Anyway, bittersweet. Great to see my old psychiatrist, but somewhat alarming to realize he has given me every medication (save the newest one, Saphris) that is available or reasonable for me to try. Three months ago I knew this, so why did it feel like such a shock to hear again yesterday?

It seems like I’ve exhausted nearly every possibility when it comes to psychiatric medications without any luck. I say nearly because, again, I can try Saphris (though I want to make sure I can get it for free before consenting to that, it currently has no generic and is terribly expensive) and I’ve agreed to try Seroquel. Again.

The thing is, I was first given Seroquel (quetiapine) while hospitalized, and they gave me a massive dosage first thing in the morning. Within an hour I couldn’t stand or walk because I was so dizzy, and because of that I told them I wouldn’t take it again. 

I think things might be different if I can take a little bit at a time at bedtime and get my body used to the effects (as long as they aren’t as horrible as they were taking a massive dose). You see, I have a very sensitive body chemistry and I tend to feel side effects somewhat exponentially, in conjunction with most medications having little positive effect for me (treatment resistant symptoms!). I’m more than willing to try this again, because frankly I have few (two?) options left in this realm of medicine.

By 2 pm yesterday I was feeling completely despondent and suicidal. I mean, nobody likes to hear that they feel like shit but there are no medications left to treat me. Talk about hopelessness!

That is, until I started thinking about the other options out there. I know there are still many other types of treatments I can try, it just gets my goat how often people (patients, doctors, pharmaceutical companies) promise guaranteed relief from pharmaceuticals when that hasn’t been my experience at all.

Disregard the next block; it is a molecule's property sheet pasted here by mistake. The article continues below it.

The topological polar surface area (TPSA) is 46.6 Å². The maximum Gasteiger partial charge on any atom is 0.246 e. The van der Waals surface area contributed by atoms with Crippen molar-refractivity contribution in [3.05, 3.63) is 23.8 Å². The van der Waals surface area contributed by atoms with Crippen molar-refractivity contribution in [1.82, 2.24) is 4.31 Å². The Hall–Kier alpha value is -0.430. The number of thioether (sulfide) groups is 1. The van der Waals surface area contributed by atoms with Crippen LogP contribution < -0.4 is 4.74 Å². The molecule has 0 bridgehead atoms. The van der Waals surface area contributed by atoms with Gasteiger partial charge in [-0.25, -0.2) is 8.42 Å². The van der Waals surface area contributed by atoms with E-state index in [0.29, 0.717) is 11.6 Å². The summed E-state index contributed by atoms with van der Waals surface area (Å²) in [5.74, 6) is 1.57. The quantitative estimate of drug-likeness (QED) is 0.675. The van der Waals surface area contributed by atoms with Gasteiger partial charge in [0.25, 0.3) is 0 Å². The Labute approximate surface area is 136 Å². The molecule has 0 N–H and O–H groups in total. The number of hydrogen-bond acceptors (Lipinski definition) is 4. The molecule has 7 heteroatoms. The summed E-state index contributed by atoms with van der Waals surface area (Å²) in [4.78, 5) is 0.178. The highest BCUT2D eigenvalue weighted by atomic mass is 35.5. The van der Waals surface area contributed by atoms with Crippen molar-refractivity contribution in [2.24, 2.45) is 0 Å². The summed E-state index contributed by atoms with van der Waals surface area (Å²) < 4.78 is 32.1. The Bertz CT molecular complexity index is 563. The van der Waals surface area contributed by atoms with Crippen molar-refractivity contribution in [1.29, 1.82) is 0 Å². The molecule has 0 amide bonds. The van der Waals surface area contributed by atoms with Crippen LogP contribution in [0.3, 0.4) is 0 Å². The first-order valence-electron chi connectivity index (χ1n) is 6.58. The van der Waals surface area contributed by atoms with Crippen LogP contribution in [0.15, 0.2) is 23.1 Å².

At this point, though I’ve tried acupuncture, there are other alternative treatments out there I can try. The trouble is that the ones my insurance covers are the ones I can afford at this point. I went into a terrible amount of credit card debt when I was trying acupuncture as a treatment method and unfortunately it didn’t do much to help me at the time.

My mind circled back to the idea of ECT. I don’t think my psychiatrist has brought it up lately because I really freaked out on him the first time he did. My reaction was the same as the first time I was suggested lithium, namely;

“Seriously? My symptoms can’t be THAT bad, right?”

Here, three years later, I can’t hold down a job. I’ve given up doing most of the things I love to do. I’ve tried every medication available to me (well, nearly) with no improvement. I yell at people in public uncontrollably while manic, I deconstruct my relationships while depressed, and I can’t tell the difference between reality and delusions while in mixed episodes. Are my symptoms bad enough to warrant ECT? Yes, I dare say I think so.

So… there. That’s an option. And just feeling like I have an option (albeit a bit of a scary one) makes me feel slightly better. After my last hospitalization I’ve always said that if it came to being hospitalized vs. trying ECT, I would rather try ECT.

I’ll try the Seroquel thing first and see how that goes, and I’ve got Saphris to try as well. Having said that, I’m planning on putting the option of ECT back on the table next month when I see my psychiatrist and see what he says.

I know I’m not the only one out there who has had trouble finding treatment options that work for them. I know it is simply the sickly, syrupy voice of depression when I feel singled out of a group that has already been singled out. The truth is not that I’m an “outcast’s outcast”… but so much of our lives involves comparing ourselves to the people around us that the things that make us unique often feel like pitfalls. I have to (and I will) find a way to make life work for me… and given my tenacity I can’t imagine anyone better suited for the job.